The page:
Extensins are a family of flexuous, rodlike, hydroxyproline-rich glycoproteins (HRGPs) of the plant cell wall, discovered by Derek T.A. Lamport at the University of Cambridge.
They are highly abundant proteins. There are around 20 extensins in Arabidopsis thaliana. They form crosslinked networks in the young cell wall. Typically they have two major diagnostic repetitive peptide motifs, one hydrophilic and the other hydrophobic, with potential for crosslinking. Extensins are thought to act as self-assembling amphiphiles essential for cell-wall assembly and growth by cell extension and expansion. The name "extensin" encapsulates the hypothesis that they are involved in cell extension.
This pentapeptide consists of serine (Ser) and four hydroxyprolines (Hyp): Ser-Hyp-Hyp-Hyp-Hyp. Hydroxyproline is unusual not only as a cyclic amino acid that restricts peptide flexibility but as an amino acid with no codon, being encoded as proline. Polypeptides targeted for secretion are subsequently hydroxylated by direct addition of molecular oxygen to proline at C-4. Extensin hydroxyproline is uniquely glycosylated with short chains of L-arabinose that further rigidify and increase hydrophilicity. Generally the serine has a single galactose attached.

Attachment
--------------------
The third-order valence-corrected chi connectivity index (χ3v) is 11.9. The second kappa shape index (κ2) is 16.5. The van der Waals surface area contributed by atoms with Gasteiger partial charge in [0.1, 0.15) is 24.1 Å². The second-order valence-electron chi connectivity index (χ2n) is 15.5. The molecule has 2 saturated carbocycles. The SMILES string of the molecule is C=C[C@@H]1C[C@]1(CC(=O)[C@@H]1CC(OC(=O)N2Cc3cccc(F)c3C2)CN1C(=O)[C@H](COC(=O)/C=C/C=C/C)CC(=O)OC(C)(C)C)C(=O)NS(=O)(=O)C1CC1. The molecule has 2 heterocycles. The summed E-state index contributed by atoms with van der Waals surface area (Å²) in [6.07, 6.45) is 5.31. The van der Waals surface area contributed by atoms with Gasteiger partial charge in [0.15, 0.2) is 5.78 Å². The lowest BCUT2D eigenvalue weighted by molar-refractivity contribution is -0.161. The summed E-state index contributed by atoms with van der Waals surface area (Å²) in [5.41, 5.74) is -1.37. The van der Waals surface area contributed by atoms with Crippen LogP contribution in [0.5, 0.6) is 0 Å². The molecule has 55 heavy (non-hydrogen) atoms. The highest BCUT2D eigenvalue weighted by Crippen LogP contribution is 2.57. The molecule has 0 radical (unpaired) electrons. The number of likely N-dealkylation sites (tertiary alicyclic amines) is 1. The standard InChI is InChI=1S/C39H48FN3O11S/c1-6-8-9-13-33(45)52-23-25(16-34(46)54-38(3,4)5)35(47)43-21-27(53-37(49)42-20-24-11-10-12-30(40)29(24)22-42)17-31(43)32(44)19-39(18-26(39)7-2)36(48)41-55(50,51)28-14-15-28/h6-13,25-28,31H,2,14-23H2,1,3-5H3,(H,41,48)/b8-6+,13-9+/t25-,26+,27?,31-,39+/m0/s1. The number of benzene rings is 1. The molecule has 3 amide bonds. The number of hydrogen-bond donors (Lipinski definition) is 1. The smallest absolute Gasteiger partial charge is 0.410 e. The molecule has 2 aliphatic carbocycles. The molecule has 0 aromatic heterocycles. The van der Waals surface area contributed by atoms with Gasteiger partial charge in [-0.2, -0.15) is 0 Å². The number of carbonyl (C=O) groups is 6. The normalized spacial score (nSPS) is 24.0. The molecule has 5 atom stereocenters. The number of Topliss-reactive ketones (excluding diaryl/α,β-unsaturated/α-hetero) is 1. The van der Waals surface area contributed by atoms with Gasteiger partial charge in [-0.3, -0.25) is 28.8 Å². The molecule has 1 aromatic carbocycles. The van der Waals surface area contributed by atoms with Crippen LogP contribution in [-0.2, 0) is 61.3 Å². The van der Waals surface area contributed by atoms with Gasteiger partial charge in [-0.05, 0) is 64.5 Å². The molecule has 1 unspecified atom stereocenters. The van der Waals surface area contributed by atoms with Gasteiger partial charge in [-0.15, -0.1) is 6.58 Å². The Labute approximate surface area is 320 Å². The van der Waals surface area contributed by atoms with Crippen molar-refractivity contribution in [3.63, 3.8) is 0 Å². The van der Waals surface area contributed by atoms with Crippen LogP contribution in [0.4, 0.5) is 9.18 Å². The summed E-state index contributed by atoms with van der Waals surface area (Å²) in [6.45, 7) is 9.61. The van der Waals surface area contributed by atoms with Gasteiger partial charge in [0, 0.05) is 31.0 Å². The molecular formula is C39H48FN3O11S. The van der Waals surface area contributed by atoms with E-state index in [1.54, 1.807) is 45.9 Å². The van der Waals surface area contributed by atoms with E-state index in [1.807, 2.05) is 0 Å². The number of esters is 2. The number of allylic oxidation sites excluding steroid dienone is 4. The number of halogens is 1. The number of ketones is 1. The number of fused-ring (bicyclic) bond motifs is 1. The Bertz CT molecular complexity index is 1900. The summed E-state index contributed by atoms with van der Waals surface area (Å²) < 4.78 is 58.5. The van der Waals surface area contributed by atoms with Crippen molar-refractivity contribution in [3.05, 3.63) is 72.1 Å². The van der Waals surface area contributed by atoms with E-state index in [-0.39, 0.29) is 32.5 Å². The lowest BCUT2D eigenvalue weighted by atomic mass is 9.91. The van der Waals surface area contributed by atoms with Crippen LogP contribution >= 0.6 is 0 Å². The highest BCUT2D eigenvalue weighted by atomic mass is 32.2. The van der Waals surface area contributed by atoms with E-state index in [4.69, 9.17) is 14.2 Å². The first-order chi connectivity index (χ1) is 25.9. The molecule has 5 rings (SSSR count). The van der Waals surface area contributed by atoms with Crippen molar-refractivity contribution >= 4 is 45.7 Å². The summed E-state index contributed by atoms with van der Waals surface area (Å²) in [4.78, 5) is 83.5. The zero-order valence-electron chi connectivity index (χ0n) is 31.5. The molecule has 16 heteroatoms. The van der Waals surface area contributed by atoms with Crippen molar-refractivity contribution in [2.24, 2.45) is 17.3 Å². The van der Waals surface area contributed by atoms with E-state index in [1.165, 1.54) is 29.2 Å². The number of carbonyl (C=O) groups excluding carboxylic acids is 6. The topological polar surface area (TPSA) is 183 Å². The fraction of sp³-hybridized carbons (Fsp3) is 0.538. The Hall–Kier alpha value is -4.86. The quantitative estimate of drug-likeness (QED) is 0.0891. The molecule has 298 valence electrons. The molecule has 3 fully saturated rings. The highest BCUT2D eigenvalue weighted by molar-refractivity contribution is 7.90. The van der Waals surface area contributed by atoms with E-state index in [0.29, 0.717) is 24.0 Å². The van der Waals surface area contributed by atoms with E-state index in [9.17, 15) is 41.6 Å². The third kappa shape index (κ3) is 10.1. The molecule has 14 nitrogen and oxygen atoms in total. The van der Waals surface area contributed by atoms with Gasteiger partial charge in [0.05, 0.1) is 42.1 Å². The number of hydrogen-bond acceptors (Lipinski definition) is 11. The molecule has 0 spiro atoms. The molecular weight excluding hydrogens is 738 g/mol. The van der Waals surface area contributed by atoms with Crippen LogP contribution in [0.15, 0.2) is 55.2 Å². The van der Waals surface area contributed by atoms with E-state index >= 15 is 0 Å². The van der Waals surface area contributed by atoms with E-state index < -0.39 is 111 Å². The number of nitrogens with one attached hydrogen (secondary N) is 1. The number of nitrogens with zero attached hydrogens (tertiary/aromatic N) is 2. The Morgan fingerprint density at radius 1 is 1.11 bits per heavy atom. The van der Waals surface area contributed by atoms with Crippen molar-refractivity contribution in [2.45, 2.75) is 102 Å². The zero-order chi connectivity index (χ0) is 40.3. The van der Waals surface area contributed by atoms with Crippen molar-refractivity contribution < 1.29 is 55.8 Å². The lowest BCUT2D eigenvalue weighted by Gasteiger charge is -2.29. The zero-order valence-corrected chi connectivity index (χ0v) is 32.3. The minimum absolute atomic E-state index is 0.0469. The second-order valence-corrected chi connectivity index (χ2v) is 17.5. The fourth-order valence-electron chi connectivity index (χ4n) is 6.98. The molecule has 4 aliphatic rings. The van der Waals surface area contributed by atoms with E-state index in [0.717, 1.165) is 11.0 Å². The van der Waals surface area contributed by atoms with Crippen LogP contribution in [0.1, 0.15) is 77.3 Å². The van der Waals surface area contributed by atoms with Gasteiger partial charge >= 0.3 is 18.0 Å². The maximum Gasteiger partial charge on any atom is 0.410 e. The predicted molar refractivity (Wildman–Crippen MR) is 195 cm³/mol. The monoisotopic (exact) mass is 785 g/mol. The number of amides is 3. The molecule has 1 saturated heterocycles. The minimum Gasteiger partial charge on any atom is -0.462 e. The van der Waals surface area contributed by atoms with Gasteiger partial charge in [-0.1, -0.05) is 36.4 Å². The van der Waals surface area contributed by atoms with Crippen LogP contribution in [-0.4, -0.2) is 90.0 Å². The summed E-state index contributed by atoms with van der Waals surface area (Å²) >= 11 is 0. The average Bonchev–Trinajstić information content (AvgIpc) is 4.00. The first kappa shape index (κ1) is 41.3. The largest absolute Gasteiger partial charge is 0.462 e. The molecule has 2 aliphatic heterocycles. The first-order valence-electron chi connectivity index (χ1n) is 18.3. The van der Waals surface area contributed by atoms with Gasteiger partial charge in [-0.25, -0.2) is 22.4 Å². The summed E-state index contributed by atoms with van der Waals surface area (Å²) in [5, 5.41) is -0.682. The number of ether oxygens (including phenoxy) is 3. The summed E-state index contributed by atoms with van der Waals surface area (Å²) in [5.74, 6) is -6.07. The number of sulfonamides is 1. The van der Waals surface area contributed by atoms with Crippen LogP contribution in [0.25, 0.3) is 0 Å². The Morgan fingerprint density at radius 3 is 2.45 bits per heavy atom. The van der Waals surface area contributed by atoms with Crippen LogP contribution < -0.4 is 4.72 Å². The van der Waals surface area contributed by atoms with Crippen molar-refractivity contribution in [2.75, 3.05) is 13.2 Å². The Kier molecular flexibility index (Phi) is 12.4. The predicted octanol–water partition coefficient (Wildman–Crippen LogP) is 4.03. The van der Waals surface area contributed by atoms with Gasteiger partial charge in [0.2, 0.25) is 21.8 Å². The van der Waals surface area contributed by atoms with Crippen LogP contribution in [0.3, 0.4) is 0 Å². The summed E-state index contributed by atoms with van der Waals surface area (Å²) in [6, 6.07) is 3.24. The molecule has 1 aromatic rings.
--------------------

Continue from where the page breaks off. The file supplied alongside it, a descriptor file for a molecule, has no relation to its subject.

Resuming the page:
Two tyrosines separated by a single amino acid, typically valine or another tyrosine, form a short intra-molecular diphenylether crosslink. This can be crosslinked further by the enzyme extensin peroxidase to form an inter-molecular bridge between extensin molecules and thus form networks and sheets.